Some plants have a rather impressive line of defense against being eaten: When they sense that they’re being munched on, they release a chemical into the air that attracts the invading insect’s natural enemy.[2] The enemy swoops in and attacks the bug, thus saving the plant from being devoured. This is basically the plant kingdom version of getting your older brother to beat up that kid who steals your lunch money.


8 The Forest Made Of One Tree

Photo credit: Mateus S. Figueiredo

Nature is full of surprises. Just when she has you believing that it takes several trees to make a forest, bam! You get hit with the largest cashew tree in the world, found in the city of Natal, Brazil. Planted in 1888 by a local fisherman, this tree covers about 7,500 square meters (81,000 ft2) and has a perimeter of about 500 meters (1,600 ft). That’s about the size of 75 tennis courts. The Natal cashew tree currently holds the Guinness World Record for largest cashew tree in the world.

So what makes this tree so gargantuan? It has two unusual genetic traits that cause it to grow like it does. For one, the branches grow to the side instead of upward. The second anomaly is kind of freaky: The side-growing branches eventually get so heavy that they touch the ground. But instead of just resting there, the branches sprout roots. The newly rooted branch then starts growing upward as if it were a new tree. During harvest time, it’s estimated that the tree produces more than 60,000 cashew fruits.[3]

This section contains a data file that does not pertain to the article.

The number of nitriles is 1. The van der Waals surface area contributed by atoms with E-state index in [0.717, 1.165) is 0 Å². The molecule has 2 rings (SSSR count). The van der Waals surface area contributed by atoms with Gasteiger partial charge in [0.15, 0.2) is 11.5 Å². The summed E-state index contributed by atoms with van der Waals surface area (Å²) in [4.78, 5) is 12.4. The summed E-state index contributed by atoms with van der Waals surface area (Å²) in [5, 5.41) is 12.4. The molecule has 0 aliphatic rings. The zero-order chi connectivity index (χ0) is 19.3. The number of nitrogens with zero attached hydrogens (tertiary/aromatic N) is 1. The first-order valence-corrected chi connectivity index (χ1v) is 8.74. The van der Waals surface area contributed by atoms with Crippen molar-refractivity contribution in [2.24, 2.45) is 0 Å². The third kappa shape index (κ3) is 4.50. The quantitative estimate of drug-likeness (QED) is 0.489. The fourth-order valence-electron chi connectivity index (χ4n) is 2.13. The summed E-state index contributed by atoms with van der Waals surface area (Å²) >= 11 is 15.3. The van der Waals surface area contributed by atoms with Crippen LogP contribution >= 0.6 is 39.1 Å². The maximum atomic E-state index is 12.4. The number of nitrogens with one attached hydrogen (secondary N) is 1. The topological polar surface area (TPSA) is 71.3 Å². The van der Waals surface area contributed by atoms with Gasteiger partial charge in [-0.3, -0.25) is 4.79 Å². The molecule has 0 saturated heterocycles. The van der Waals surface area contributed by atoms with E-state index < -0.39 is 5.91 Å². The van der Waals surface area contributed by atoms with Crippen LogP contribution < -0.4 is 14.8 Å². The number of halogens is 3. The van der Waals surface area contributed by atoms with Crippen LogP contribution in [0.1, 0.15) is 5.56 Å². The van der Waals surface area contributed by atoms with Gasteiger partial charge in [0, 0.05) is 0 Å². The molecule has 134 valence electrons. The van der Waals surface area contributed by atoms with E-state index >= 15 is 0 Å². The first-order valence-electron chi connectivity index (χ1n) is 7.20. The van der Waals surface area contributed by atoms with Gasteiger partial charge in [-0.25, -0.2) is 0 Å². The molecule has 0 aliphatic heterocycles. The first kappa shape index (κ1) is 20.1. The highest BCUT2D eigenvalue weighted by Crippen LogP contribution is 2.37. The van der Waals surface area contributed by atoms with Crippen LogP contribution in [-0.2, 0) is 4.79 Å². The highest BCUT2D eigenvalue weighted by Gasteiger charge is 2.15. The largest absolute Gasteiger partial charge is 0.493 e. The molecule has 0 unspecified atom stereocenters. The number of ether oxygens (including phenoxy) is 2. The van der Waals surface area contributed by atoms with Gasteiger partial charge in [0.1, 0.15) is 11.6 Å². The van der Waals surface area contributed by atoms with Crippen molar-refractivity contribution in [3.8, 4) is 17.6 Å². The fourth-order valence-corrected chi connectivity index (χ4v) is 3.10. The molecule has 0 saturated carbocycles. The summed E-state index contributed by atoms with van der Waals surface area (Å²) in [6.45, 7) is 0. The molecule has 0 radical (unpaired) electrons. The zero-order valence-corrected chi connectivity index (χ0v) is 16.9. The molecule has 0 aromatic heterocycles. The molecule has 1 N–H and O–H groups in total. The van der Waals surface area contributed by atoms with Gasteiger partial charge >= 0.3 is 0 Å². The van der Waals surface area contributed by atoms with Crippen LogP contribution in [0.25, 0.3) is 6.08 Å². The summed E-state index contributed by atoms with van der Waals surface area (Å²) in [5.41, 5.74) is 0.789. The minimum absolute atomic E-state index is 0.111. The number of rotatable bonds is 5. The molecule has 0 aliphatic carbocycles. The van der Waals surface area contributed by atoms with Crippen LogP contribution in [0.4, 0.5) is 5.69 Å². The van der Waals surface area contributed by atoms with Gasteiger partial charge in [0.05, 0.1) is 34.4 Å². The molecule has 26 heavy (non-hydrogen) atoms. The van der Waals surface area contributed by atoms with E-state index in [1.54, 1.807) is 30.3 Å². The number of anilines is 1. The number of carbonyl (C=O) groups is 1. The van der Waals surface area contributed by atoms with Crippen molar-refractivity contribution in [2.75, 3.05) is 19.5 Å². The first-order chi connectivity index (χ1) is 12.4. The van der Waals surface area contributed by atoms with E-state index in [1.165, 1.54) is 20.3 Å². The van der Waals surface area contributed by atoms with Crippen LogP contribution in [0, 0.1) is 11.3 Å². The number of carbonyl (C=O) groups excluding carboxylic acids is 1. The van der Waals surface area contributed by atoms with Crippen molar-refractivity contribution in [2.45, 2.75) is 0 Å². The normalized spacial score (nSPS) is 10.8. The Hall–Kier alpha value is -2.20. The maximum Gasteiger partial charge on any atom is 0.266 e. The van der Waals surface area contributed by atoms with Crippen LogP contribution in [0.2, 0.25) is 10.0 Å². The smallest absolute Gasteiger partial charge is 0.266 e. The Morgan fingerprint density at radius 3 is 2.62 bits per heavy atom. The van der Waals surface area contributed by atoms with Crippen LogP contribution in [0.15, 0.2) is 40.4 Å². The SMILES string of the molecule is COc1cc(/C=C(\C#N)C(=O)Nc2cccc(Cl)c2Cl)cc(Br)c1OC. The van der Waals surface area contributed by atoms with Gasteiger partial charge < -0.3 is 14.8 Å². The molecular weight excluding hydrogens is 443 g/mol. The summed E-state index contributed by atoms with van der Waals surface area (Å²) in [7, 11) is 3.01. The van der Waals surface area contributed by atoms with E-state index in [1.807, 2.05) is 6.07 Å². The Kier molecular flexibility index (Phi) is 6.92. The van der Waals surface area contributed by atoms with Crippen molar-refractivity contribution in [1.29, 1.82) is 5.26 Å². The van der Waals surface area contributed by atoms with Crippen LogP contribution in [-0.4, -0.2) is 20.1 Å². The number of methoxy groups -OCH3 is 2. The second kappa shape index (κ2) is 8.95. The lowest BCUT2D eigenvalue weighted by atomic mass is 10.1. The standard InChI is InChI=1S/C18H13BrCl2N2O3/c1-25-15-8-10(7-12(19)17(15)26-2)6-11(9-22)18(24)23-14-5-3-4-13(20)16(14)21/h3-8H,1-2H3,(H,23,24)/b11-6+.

7 Pando, The Sprawling Giant

Pando is another prime example of how nature can mess with your mind when it comes your ideas of what a single tree should look like. Located in the Fishlake National Forest in Utah, Pando takes on the appearance of 47,000 quaking aspens.[4] However, the trunks are actually all part of the same gigantic root system, meaning that each one is genetically identical to the next. Pando reproduces asexually by simply sprouting new trunks.